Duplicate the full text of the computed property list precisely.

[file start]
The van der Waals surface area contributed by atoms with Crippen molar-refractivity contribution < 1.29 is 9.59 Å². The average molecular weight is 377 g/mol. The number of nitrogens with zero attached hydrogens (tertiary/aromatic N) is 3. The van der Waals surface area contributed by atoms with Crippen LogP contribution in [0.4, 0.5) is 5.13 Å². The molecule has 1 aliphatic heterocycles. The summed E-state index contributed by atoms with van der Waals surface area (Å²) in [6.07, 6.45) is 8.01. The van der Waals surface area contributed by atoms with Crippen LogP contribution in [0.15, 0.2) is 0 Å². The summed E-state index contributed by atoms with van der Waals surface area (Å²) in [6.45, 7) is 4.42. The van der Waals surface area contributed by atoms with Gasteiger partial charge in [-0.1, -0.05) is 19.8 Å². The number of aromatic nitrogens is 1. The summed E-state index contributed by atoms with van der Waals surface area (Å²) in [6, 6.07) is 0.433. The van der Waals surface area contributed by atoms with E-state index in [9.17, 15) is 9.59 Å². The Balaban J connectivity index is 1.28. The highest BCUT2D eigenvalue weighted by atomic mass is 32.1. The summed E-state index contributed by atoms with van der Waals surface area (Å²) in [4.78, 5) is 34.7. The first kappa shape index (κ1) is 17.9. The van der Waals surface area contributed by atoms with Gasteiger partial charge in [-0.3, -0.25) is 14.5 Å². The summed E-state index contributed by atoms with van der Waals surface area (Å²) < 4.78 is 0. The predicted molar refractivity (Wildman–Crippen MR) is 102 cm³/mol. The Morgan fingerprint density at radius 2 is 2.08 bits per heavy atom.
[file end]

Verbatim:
The van der Waals surface area contributed by atoms with Crippen molar-refractivity contribution < 1.29 is 9.59 Å². The average molecular weight is 377 g/mol. The number of nitrogens with zero attached hydrogens (tertiary/aromatic N) is 3. The van der Waals surface area contributed by atoms with Crippen LogP contribution in [0.4, 0.5) is 5.13 Å². The molecule has 1 aliphatic heterocycles. The summed E-state index contributed by atoms with van der Waals surface area (Å²) in [6.07, 6.45) is 8.01. The van der Waals surface area contributed by atoms with Crippen LogP contribution in [0.15, 0.2) is 0 Å². The summed E-state index contributed by atoms with van der Waals surface area (Å²) in [6.45, 7) is 4.42. The van der Waals surface area contributed by atoms with Gasteiger partial charge in [-0.1, -0.05) is 19.8 Å². The number of aromatic nitrogens is 1. The summed E-state index contributed by atoms with van der Waals surface area (Å²) in [6, 6.07) is 0.433. The van der Waals surface area contributed by atoms with E-state index in [9.17, 15) is 9.59 Å². The Balaban J connectivity index is 1.28. The highest BCUT2D eigenvalue weighted by atomic mass is 32.1. The summed E-state index contributed by atoms with van der Waals surface area (Å²) in [4.78, 5) is 34.7. The first kappa shape index (κ1) is 17.9. The van der Waals surface area contributed by atoms with Gasteiger partial charge in [-0.3, -0.25) is 14.5 Å². The summed E-state index contributed by atoms with van der Waals surface area (Å²) < 4.78 is 0. The predicted molar refractivity (Wildman–Crippen MR) is 102 cm³/mol. The Morgan fingerprint density at radius 2 is 2.08 bits per heavy atom.